[This is the second of Carolyn's picks for the year. Here is her review.]
Lippman's stand-alone novels, for example, To the Power of Three, have often been more powerful than her always enjoyable Tess Monaghan series. This novel, however, is in a league all its own, a cagey impostor story that keeps the reader guessing until the very end of the book. Of course, when the revelation comes, it makes perfect sense and has been hiding all the time in plain sight.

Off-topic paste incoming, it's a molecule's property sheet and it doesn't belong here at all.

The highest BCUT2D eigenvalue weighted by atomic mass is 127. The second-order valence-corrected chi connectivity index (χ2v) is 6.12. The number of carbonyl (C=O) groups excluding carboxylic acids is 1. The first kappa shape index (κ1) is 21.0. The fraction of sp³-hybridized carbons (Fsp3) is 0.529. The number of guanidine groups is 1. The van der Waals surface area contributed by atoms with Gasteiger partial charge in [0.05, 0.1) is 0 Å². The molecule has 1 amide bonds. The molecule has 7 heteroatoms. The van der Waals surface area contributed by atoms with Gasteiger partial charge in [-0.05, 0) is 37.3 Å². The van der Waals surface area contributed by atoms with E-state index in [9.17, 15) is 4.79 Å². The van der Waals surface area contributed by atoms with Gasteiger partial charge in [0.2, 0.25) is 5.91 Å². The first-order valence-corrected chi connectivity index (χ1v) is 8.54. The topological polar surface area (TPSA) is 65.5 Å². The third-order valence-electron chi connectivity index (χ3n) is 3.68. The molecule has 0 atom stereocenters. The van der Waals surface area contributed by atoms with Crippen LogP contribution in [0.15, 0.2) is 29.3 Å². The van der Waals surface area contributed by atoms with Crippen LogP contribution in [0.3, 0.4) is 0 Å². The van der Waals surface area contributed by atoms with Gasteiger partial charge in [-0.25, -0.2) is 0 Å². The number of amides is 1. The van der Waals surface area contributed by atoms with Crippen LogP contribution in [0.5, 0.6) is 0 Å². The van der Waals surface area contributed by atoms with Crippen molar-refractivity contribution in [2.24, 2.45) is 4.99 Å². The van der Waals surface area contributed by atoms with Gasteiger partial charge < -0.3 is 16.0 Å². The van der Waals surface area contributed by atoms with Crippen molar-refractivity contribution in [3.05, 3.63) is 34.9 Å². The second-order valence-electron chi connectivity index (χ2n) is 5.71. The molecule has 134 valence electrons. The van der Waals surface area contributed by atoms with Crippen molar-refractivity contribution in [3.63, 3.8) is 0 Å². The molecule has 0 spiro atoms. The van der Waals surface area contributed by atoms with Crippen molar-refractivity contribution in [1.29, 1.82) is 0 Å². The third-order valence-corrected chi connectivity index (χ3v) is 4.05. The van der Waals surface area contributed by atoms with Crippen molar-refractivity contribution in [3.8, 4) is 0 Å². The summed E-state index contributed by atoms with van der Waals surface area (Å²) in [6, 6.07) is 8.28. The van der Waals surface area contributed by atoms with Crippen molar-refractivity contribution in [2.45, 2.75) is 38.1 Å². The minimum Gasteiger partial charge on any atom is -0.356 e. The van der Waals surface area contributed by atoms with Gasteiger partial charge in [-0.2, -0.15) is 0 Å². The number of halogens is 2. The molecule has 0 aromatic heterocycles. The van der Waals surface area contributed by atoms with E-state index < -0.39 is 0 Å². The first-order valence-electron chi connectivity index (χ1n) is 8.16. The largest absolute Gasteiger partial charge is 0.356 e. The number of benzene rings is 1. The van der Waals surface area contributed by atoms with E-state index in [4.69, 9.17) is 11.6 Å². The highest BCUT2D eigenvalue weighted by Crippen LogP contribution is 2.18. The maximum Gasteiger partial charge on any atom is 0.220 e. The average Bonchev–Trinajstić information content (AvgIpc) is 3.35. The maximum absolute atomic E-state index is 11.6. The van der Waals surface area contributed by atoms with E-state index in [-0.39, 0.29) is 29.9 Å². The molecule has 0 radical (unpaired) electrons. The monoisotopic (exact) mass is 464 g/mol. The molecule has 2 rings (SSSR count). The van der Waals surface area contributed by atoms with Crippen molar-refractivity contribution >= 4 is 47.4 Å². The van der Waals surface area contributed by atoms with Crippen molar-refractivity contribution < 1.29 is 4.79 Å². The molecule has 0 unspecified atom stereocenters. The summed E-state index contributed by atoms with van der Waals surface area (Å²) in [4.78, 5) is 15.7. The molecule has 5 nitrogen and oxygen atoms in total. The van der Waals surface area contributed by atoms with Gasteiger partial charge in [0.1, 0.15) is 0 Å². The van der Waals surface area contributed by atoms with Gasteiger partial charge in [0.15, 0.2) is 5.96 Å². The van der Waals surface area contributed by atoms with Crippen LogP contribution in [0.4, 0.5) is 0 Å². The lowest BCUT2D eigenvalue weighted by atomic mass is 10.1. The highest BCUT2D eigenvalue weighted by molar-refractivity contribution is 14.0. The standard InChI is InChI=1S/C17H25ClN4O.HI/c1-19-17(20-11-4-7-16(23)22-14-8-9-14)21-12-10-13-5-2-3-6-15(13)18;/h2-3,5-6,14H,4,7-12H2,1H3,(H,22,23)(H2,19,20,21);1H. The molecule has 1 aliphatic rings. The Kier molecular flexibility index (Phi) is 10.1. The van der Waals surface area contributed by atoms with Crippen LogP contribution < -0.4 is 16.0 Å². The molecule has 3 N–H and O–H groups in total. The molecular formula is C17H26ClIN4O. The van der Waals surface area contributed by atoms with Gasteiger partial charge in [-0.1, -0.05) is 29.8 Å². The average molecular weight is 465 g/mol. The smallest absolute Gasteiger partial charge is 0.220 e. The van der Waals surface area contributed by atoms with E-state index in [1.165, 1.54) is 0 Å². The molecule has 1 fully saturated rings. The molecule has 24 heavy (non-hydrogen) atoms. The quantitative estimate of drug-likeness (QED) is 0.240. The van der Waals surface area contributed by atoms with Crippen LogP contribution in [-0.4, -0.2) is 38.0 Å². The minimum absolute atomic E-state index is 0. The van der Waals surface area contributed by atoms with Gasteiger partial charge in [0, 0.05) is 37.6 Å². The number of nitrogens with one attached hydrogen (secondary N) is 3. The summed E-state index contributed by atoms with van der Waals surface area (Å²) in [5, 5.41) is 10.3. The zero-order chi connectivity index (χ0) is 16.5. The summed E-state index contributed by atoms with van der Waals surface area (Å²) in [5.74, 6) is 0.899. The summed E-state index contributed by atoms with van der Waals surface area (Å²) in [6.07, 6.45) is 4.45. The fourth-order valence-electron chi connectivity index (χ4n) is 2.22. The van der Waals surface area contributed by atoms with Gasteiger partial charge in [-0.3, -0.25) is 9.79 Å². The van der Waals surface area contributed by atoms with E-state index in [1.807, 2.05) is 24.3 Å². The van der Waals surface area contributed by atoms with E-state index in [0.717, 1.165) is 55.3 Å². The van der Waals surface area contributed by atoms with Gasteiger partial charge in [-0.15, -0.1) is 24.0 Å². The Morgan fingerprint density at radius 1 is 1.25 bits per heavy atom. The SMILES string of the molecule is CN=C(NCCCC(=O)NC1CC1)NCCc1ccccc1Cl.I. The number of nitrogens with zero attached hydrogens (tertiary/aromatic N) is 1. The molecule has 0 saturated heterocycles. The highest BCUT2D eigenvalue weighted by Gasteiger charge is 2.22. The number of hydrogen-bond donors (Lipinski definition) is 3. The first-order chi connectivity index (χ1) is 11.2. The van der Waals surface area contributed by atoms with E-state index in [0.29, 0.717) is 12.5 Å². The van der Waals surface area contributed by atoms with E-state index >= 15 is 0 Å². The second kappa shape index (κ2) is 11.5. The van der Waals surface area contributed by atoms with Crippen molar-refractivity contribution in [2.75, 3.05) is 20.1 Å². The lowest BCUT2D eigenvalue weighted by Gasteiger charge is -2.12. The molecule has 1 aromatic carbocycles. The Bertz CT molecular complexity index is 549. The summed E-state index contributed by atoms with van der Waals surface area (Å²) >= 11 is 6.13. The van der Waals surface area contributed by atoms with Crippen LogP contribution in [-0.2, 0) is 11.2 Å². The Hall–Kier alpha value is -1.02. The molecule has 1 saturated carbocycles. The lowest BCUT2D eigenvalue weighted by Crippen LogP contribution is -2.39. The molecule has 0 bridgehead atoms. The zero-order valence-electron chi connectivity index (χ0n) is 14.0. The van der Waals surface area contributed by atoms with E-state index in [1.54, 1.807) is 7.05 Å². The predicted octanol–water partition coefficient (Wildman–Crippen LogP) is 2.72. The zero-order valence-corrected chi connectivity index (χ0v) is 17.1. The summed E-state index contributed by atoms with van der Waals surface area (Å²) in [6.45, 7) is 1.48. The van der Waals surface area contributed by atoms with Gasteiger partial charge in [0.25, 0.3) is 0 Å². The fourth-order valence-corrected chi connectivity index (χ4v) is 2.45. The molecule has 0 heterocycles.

When a woman involved in a highway accident is questioned, she eventually claims to be Heather Bethany, one of two teenage sisters last seen at a mall in 1975. OK, but where's she been and why did they disappear? Her story is layered and indistinct, told in several different time periods and always with exceptional detail. We find out what happened to their parents in their grief following the sisters� disappearance, what the girls� own history and relationship were like, how they spent their last known day together, and how furiously their case was investigated � all are seamlessly presented without a wasted word. All of the characters, from their mother to the retired policeman who tried heroically to find them, are fully formed and believable. This exceptional work also easily earned Carolyn's gold star. (For another book with similar qualities, try Carol O'Connells The Judas Child.)